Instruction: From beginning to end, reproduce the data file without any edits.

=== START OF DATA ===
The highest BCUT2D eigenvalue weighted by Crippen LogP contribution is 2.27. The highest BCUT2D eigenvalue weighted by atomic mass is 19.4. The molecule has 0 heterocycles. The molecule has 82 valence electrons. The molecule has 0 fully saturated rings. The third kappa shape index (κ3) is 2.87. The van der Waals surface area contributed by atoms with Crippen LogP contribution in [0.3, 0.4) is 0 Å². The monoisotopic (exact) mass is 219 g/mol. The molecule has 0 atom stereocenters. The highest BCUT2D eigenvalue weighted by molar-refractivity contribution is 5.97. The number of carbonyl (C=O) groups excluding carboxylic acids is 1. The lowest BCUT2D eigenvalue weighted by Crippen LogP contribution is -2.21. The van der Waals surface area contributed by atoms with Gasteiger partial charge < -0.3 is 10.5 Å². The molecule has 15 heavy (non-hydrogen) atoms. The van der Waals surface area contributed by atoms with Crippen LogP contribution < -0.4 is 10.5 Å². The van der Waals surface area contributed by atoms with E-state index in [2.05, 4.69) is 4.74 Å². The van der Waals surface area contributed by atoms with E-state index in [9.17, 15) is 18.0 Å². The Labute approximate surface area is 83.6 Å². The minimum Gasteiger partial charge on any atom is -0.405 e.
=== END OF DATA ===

The highest BCUT2D eigenvalue weighted by Crippen LogP contribution is 2.27. The highest BCUT2D eigenvalue weighted by atomic mass is 19.4. The molecule has 0 heterocycles. The molecule has 82 valence electrons. The molecule has 0 fully saturated rings. The third kappa shape index (κ3) is 2.87. The van der Waals surface area contributed by atoms with Crippen LogP contribution in [0.3, 0.4) is 0 Å². The monoisotopic (exact) mass is 219 g/mol. The molecule has 0 atom stereocenters. The highest BCUT2D eigenvalue weighted by molar-refractivity contribution is 5.97. The number of carbonyl (C=O) groups excluding carboxylic acids is 1. The lowest BCUT2D eigenvalue weighted by Crippen LogP contribution is -2.21. The van der Waals surface area contributed by atoms with Gasteiger partial charge < -0.3 is 10.5 Å². The molecule has 15 heavy (non-hydrogen) atoms. The van der Waals surface area contributed by atoms with Crippen LogP contribution < -0.4 is 10.5 Å². The van der Waals surface area contributed by atoms with E-state index in [2.05, 4.69) is 4.74 Å². The van der Waals surface area contributed by atoms with E-state index in [9.17, 15) is 18.0 Å². The Labute approximate surface area is 83.6 Å². The minimum Gasteiger partial charge on any atom is -0.405 e.